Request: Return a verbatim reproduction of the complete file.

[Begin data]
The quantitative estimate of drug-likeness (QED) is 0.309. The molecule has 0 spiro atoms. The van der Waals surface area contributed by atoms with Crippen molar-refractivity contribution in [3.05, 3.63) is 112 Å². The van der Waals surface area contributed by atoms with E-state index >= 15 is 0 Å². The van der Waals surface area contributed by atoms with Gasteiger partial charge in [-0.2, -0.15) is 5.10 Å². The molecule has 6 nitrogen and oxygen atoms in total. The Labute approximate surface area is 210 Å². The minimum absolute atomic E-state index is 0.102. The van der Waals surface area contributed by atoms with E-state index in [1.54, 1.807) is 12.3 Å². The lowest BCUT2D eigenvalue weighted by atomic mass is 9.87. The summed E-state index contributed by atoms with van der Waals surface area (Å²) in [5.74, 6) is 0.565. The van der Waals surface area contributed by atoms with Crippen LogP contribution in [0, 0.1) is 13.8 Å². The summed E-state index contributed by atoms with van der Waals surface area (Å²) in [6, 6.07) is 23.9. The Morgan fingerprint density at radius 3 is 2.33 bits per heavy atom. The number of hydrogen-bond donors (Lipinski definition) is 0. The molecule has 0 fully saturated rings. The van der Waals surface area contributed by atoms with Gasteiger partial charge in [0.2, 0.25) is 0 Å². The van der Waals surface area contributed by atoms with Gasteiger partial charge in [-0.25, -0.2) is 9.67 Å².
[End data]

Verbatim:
The quantitative estimate of drug-likeness (QED) is 0.309. The molecule has 0 spiro atoms. The van der Waals surface area contributed by atoms with Crippen molar-refractivity contribution in [3.05, 3.63) is 112 Å². The van der Waals surface area contributed by atoms with E-state index >= 15 is 0 Å². The van der Waals surface area contributed by atoms with Gasteiger partial charge in [-0.2, -0.15) is 5.10 Å². The molecule has 6 nitrogen and oxygen atoms in total. The Labute approximate surface area is 210 Å². The minimum absolute atomic E-state index is 0.102. The van der Waals surface area contributed by atoms with E-state index in [1.54, 1.807) is 12.3 Å². The lowest BCUT2D eigenvalue weighted by atomic mass is 9.87. The summed E-state index contributed by atoms with van der Waals surface area (Å²) in [5.74, 6) is 0.565. The van der Waals surface area contributed by atoms with Crippen LogP contribution in [0, 0.1) is 13.8 Å². The summed E-state index contributed by atoms with van der Waals surface area (Å²) in [6, 6.07) is 23.9. The Morgan fingerprint density at radius 3 is 2.33 bits per heavy atom. The number of hydrogen-bond donors (Lipinski definition) is 0. The molecule has 0 fully saturated rings. The van der Waals surface area contributed by atoms with Gasteiger partial charge in [0.2, 0.25) is 0 Å². The van der Waals surface area contributed by atoms with Gasteiger partial charge in [-0.25, -0.2) is 9.67 Å².